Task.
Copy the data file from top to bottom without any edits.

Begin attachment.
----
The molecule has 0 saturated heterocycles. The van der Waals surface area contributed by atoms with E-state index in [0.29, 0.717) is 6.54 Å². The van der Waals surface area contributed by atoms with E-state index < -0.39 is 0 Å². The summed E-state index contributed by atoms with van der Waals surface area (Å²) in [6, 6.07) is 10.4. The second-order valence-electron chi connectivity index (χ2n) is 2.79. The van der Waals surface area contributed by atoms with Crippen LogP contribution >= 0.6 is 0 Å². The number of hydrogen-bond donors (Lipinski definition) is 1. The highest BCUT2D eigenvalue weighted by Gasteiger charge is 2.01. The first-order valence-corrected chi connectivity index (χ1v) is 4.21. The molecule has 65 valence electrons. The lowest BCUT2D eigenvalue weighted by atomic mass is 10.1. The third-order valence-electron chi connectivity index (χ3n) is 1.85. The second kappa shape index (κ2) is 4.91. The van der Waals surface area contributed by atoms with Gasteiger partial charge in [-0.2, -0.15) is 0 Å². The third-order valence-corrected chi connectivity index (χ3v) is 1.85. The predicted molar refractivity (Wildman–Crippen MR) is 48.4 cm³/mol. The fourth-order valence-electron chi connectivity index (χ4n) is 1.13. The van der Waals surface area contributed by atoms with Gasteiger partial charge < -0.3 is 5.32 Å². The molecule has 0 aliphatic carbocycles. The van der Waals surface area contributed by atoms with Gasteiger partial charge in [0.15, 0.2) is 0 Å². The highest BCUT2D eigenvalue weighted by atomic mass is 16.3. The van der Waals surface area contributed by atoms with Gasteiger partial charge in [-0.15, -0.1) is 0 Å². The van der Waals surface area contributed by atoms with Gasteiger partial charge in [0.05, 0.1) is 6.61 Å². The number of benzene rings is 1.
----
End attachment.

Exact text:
The molecule has 0 saturated heterocycles. The van der Waals surface area contributed by atoms with E-state index in [0.29, 0.717) is 6.54 Å². The van der Waals surface area contributed by atoms with E-state index < -0.39 is 0 Å². The summed E-state index contributed by atoms with van der Waals surface area (Å²) in [6, 6.07) is 10.4. The second-order valence-electron chi connectivity index (χ2n) is 2.79. The van der Waals surface area contributed by atoms with Crippen LogP contribution >= 0.6 is 0 Å². The number of hydrogen-bond donors (Lipinski definition) is 1. The highest BCUT2D eigenvalue weighted by Gasteiger charge is 2.01. The first-order valence-corrected chi connectivity index (χ1v) is 4.21. The molecule has 65 valence electrons. The lowest BCUT2D eigenvalue weighted by atomic mass is 10.1. The third-order valence-electron chi connectivity index (χ3n) is 1.85. The second kappa shape index (κ2) is 4.91. The van der Waals surface area contributed by atoms with Gasteiger partial charge in [-0.2, -0.15) is 0 Å². The third-order valence-corrected chi connectivity index (χ3v) is 1.85. The predicted molar refractivity (Wildman–Crippen MR) is 48.4 cm³/mol. The fourth-order valence-electron chi connectivity index (χ4n) is 1.13. The van der Waals surface area contributed by atoms with Gasteiger partial charge < -0.3 is 5.32 Å². The molecule has 0 aliphatic carbocycles. The van der Waals surface area contributed by atoms with Gasteiger partial charge in [0.15, 0.2) is 0 Å². The highest BCUT2D eigenvalue weighted by atomic mass is 16.3. The van der Waals surface area contributed by atoms with Gasteiger partial charge in [-0.15, -0.1) is 0 Å². The van der Waals surface area contributed by atoms with Gasteiger partial charge in [0.05, 0.1) is 6.61 Å². The number of benzene rings is 1.